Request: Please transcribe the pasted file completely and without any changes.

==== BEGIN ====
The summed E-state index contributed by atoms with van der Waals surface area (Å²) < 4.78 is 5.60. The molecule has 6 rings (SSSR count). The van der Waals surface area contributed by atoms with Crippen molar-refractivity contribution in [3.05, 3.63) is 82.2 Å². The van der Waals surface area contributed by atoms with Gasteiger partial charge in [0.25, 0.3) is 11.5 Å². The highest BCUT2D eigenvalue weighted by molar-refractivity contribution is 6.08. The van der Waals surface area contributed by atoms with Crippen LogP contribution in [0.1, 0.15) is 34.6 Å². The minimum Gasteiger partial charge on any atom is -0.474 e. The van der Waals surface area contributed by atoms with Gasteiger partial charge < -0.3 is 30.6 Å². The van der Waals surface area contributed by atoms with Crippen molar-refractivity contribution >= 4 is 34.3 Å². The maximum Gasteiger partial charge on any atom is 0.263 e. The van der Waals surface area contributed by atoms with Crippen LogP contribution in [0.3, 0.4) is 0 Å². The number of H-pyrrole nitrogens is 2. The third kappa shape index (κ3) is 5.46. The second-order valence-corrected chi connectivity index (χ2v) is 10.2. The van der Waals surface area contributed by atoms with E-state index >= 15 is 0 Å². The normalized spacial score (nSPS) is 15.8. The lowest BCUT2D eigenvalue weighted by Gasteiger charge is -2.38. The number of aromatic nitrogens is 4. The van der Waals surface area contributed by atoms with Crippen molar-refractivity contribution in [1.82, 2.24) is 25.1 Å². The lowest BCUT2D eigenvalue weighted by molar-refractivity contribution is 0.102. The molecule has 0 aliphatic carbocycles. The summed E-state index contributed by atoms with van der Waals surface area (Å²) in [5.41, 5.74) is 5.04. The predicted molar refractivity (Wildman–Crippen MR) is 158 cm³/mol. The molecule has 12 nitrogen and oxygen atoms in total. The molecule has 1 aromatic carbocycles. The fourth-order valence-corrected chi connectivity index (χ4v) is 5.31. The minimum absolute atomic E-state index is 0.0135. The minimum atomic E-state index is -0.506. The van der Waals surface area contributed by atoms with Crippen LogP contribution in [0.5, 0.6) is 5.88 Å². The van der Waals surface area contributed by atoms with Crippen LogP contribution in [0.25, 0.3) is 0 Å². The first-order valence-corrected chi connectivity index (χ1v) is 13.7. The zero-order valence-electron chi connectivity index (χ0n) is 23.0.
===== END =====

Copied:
The summed E-state index contributed by atoms with van der Waals surface area (Å²) < 4.78 is 5.60. The molecule has 6 rings (SSSR count). The van der Waals surface area contributed by atoms with Crippen molar-refractivity contribution in [3.05, 3.63) is 82.2 Å². The van der Waals surface area contributed by atoms with Gasteiger partial charge in [0.25, 0.3) is 11.5 Å². The highest BCUT2D eigenvalue weighted by molar-refractivity contribution is 6.08. The van der Waals surface area contributed by atoms with Crippen LogP contribution in [0.1, 0.15) is 34.6 Å². The minimum Gasteiger partial charge on any atom is -0.474 e. The van der Waals surface area contributed by atoms with Gasteiger partial charge < -0.3 is 30.6 Å². The van der Waals surface area contributed by atoms with Crippen molar-refractivity contribution >= 4 is 34.3 Å². The maximum Gasteiger partial charge on any atom is 0.263 e. The van der Waals surface area contributed by atoms with Crippen LogP contribution in [0.3, 0.4) is 0 Å². The number of H-pyrrole nitrogens is 2. The third kappa shape index (κ3) is 5.46. The second-order valence-corrected chi connectivity index (χ2v) is 10.2. The van der Waals surface area contributed by atoms with E-state index >= 15 is 0 Å². The normalized spacial score (nSPS) is 15.8. The lowest BCUT2D eigenvalue weighted by Gasteiger charge is -2.38. The number of aromatic nitrogens is 4. The van der Waals surface area contributed by atoms with Crippen molar-refractivity contribution in [1.82, 2.24) is 25.1 Å². The lowest BCUT2D eigenvalue weighted by molar-refractivity contribution is 0.102. The molecule has 0 aliphatic carbocycles. The summed E-state index contributed by atoms with van der Waals surface area (Å²) in [5.41, 5.74) is 5.04. The predicted molar refractivity (Wildman–Crippen MR) is 158 cm³/mol. The molecule has 12 nitrogen and oxygen atoms in total. The molecule has 1 aromatic carbocycles. The fourth-order valence-corrected chi connectivity index (χ4v) is 5.31. The minimum absolute atomic E-state index is 0.0135. The minimum atomic E-state index is -0.506. The van der Waals surface area contributed by atoms with Crippen LogP contribution in [0.5, 0.6) is 5.88 Å². The van der Waals surface area contributed by atoms with Crippen LogP contribution in [0.25, 0.3) is 0 Å². The first-order valence-corrected chi connectivity index (χ1v) is 13.7. The zero-order valence-electron chi connectivity index (χ0n) is 23.0.